The Internet TESL Journal

Using Discusion Forums for ESL Communication Skills

Aileen Ng
Nanyang Technological University (Singapore)

The discussion forum is mainly used to generate asynchronous online discussions amongst students. In this paper, I would like to suggest using the discussion forum for another purpose; that is to implement online tutorials in a communication skills class. Here, I will discuss the strengths and drawbacks of implementing the online tutorials as well as provide some recommendations for improvement.

Background Information

In the university where I teach, we offer a course known as “Professional Communication” to final-year Engineering undergraduates. This course aims to equip students with the essential writing and speaking skills required to function effectively in their future workplaces. The topics introduced in this course include business writing, conflict management, job search skills, intercultural communication and business meetings. Within a semester, students enrolled in this course are required to attend a one-hour lecture weekly and a two-hour tutorial fortnightly.

Since this course endeavours to develop and improve students’ communication skills both in writing and speaking, there is definitely a need to equalize both the writing and speaking activities executed in class. Nevertheless, I have always found this to be a monumental task for two main reasons. First, 12 hours of tutorials (with 4 hours devoted to students’ oral presentation as part of their course assessment) make student contact hours limited. Consequently, teachers always feel rushed in class as they attempt to cover all the necessary topics. In most cases, there is only sufficient time for students to carry out discussions and do short presentations. Usually, there is little or no time left for students to work on writing tasks. In other words, there is really no tangible reinforcement of what students’ have learnt to develop their writing skills. Furthermore, there are usually more than 25 students in each class for this course to cater to the large number of engineering students in the university given the number of teachers we have in the English Language Centre. With this in mind, most teachers avoid administering individual tasks to students. It takes too much time and effort to provide feedback to students on top of the marking load especially when teachers take more than five tutorial groups. To tackle these issues, I decided to implement a series of online tutorials using the discussion forum to facilitate writing tasks that will help students to hone their writing skills for professional communication.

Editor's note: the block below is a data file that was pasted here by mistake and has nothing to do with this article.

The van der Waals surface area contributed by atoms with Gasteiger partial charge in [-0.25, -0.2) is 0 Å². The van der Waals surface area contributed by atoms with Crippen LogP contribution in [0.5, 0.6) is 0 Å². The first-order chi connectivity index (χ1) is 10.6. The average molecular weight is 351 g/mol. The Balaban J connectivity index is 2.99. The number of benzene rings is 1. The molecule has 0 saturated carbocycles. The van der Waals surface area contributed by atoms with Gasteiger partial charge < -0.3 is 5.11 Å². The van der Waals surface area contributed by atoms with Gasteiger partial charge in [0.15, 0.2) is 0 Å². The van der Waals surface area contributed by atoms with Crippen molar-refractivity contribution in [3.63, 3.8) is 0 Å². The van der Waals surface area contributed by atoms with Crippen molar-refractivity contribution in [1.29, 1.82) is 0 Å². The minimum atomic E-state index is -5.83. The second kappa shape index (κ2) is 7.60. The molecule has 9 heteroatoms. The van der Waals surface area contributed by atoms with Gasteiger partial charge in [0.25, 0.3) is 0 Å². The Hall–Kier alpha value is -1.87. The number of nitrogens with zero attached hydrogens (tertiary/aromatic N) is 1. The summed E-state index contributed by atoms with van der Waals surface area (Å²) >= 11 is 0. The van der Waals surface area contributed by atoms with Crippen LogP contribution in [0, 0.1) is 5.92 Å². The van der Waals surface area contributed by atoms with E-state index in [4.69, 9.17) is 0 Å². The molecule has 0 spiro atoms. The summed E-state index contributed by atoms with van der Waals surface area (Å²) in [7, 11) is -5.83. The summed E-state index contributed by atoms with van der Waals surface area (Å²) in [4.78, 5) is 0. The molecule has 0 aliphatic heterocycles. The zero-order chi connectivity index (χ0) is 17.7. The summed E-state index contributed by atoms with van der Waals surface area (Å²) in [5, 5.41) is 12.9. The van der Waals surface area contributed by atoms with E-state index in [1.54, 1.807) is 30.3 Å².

Reasons for Using the Discussion Forum to Implement Online Tutorials

The discussion forum was selected as the platform to implement the online tutorials for several reasons. First, this is an easily accessible tool for the students. It is one of the common tools available on the university’s online learning management system. Students are also familiar with the discussion forum because they have been introduced to it since their freshmen year. Moreover, in their engineering courses, students are sometimes also required to use the discussion forum for specific purposes. Since students are familiar with the tool, a lot of time can be saved on training them to use the tool. Other than being easily accessible and a familiar tool, the discussion forum is also not a complicated tool; basically students can only create or modify their postings in the forum. This makes it suitable for the general nature of the tasks that were administered as online tutorials for this course. The online tasks that I have developed were mainly writing activities where students were required to post their finished products on the discussion forum and if need be, make necessary modifications. Finally, I chose this tool because it provides an avenue for students to share their writing products with each other and at the same time give their feedback regarding other students’ work. Given the nature of the discussion forum as an asynchronous communication tool, students were not restricted by time to give their feedback instantly. They can afford more time to read and comment on their classmates’ work. This also allows for a less-threatening environment which I had hoped would enable students to explore and learn together (Beauvois, 1992) with less restrictions compared to face-to-face tutorials where some students may have reservations about saying aloud their opinions for fear of being questioned, ridiculed or rebutted.